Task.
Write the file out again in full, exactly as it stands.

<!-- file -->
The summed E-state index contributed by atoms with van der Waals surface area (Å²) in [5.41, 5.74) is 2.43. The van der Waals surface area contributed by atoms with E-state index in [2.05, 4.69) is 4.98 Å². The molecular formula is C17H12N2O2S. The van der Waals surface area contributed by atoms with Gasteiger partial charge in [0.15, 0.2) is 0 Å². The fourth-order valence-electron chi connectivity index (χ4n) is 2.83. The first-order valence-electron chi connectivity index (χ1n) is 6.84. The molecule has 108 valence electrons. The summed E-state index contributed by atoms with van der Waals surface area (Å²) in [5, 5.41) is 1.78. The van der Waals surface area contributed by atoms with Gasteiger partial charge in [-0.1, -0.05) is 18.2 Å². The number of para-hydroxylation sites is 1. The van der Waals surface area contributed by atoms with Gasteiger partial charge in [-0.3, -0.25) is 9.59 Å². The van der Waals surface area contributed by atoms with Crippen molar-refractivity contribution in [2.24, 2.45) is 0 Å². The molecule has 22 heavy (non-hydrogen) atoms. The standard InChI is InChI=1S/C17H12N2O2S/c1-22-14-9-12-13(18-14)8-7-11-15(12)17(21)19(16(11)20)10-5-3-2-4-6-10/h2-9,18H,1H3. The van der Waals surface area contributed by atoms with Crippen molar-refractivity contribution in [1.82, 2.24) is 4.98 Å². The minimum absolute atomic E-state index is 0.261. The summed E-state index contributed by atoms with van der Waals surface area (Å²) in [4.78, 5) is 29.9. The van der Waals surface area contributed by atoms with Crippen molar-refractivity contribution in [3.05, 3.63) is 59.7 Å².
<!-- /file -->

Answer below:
The summed E-state index contributed by atoms with van der Waals surface area (Å²) in [5.41, 5.74) is 2.43. The van der Waals surface area contributed by atoms with E-state index in [2.05, 4.69) is 4.98 Å². The molecular formula is C17H12N2O2S. The van der Waals surface area contributed by atoms with Gasteiger partial charge in [0.15, 0.2) is 0 Å². The fourth-order valence-electron chi connectivity index (χ4n) is 2.83. The first-order valence-electron chi connectivity index (χ1n) is 6.84. The molecule has 108 valence electrons. The summed E-state index contributed by atoms with van der Waals surface area (Å²) in [5, 5.41) is 1.78. The van der Waals surface area contributed by atoms with Gasteiger partial charge in [-0.1, -0.05) is 18.2 Å². The number of para-hydroxylation sites is 1. The van der Waals surface area contributed by atoms with Gasteiger partial charge in [-0.3, -0.25) is 9.59 Å². The van der Waals surface area contributed by atoms with Crippen molar-refractivity contribution in [2.24, 2.45) is 0 Å². The molecule has 22 heavy (non-hydrogen) atoms. The standard InChI is InChI=1S/C17H12N2O2S/c1-22-14-9-12-13(18-14)8-7-11-15(12)17(21)19(16(11)20)10-5-3-2-4-6-10/h2-9,18H,1H3. The van der Waals surface area contributed by atoms with Crippen molar-refractivity contribution in [1.82, 2.24) is 4.98 Å². The minimum absolute atomic E-state index is 0.261. The summed E-state index contributed by atoms with van der Waals surface area (Å²) in [4.78, 5) is 29.9. The van der Waals surface area contributed by atoms with Crippen molar-refractivity contribution in [3.05, 3.63) is 59.7 Å².